There are many avenues that will get you to the same place when it comes to research. My freshman year, I simply asked an advisor. My sophomore year, I applied for an internship. My junior year, I’m working with a doctor that I’ve shadowed in the past. Depending on where you attend university, there may or may not be an abundance of opportunities (there aren’t at my school). However, don’t hesitate to look beyond your immediate surroundings. I chose to start looking for opportunities at Vanderbilt University Medical Center, which is a mile away from my school and full of research labs. Another avenue for finding research is through formal internships and fellowships. A quick Google search (“biomedical internships for undergraduates”, “cellular and molecular biology fellowships for undergraduate students”, etc.) will give you plenty of options for finding an internship that fits your interests. Internships are a GREAT thing. They usually pay a generous stipend, provide housing and sometimes travel, and are an amazing way to visit a new city or school. You will have to spend some time going through internship links and seeing which ones are best for you. Some require a certain level of education, previous research experience, or certain classes like biochemistry or molecular biology. Others prefer students who are freshmen or sophomores without any experience. Look for ones in cities and schools that you would like to visit. I recommend applying for internships that you’re confident you can get and some that would be a “reach” for you. That way, you can have options! Lastly, if you don’t get an internship, don’t feel defeated. These are usually very competitive to get into. You are your best advocate, and it is perfectly fine to respectfully and confidently ask for a position in a lab you’re interested in elsewhere (not through a formal internship). There are many ways to gain that experience, just don’t give up and you will succeed.

How will research help me?

I could dedicate an entire post to the skills and lessons I’ve learned through research. In short, it will teach you how to problem solve, troubleshoot issues, work well with others, write scientifically and clearly, manage time, and deal with set-backs. Personally, research experiences will connect you with people that can dramatically influence your future. Whether it be doctors and scientists or other students, the people I’ve met through research have really impacted my life personally and professionally. Finally, research is typically looked favorably upon. I think this is because it can be hard sometimes and requires a level of dedication and sacrifice. Conducting research has undoubtedly been the highlight of my undergraduate experience. That is why I love talking to new students about how to gain biomedical research experiences.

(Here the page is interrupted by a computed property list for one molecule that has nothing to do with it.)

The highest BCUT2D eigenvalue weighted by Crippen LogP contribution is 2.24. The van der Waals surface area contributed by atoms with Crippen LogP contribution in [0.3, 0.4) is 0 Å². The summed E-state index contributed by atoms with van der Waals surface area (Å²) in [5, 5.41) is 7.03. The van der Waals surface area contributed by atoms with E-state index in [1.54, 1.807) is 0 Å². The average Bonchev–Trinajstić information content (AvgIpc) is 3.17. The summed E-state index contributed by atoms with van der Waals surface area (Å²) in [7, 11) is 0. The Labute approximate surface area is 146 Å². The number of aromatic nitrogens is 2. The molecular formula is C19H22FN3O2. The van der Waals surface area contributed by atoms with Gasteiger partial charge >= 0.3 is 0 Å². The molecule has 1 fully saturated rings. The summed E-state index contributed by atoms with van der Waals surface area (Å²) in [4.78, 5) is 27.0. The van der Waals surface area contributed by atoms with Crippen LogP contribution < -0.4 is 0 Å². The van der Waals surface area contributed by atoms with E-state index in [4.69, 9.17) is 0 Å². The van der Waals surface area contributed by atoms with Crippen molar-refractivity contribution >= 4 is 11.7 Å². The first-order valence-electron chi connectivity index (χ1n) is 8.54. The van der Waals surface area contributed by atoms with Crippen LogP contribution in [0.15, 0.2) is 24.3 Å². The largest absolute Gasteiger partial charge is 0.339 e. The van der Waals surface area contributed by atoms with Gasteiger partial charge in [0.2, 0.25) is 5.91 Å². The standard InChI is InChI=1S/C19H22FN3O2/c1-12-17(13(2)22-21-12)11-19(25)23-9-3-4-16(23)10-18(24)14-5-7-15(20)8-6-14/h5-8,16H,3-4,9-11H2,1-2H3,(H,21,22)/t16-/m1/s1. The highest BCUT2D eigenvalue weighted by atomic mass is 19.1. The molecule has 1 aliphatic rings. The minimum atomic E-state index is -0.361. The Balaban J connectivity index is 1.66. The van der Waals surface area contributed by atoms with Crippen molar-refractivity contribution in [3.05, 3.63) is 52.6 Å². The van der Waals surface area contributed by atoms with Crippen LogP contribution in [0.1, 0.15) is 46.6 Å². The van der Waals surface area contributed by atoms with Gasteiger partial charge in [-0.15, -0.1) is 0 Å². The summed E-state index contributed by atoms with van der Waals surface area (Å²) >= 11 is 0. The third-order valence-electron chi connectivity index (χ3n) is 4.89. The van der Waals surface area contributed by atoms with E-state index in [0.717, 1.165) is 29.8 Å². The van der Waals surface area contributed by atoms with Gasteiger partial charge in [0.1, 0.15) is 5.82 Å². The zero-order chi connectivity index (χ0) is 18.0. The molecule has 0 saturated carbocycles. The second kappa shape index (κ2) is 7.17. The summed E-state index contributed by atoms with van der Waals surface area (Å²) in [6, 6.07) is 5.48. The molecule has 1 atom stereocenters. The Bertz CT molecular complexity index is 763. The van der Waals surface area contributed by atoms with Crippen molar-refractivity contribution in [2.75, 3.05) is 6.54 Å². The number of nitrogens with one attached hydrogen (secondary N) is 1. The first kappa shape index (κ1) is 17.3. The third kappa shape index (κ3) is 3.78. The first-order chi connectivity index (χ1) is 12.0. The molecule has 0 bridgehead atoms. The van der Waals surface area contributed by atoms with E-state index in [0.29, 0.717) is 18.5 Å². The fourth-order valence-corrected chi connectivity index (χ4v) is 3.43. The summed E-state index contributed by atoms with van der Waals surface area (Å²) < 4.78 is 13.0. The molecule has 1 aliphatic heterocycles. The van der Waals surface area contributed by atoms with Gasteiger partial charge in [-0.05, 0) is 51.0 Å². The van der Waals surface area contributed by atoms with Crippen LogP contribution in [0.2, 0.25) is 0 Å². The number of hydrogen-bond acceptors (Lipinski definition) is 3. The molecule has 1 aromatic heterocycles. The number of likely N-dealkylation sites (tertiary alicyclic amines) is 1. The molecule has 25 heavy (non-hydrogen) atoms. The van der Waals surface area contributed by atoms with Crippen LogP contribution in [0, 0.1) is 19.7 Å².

Hopefully all of this will encourage you to consider a research experience. It is fun, intellectually interesting, and a great way to network, learn, and grow as a student and future doctor. There are so many ways to get these meaningful opportunities, and I am always willing to further discuss the ways I have with anyone who is interested. Passing along advice, encouragement, and opportunities is one of the most important things I think we can do to promote collaboration as pre-medical and medical students.

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Mary Barber

Mary Barber studies Chemistry and English Literature at Belmont University in Nashville, TN. An average day for her includes running from microbiology lecture to having discussions on the writings of Nabokov to designing experiments in the lab – she says it’s a little crazy but always fun. Her passions (currently) include studying cardiovascular disease caused by cancer therapies, writing, and monthly dates baking cupcakes with cancer patients. One day when she grow up Mary hopes to be a physician researcher, treat patients with heart problems, write books, and do yoga every day.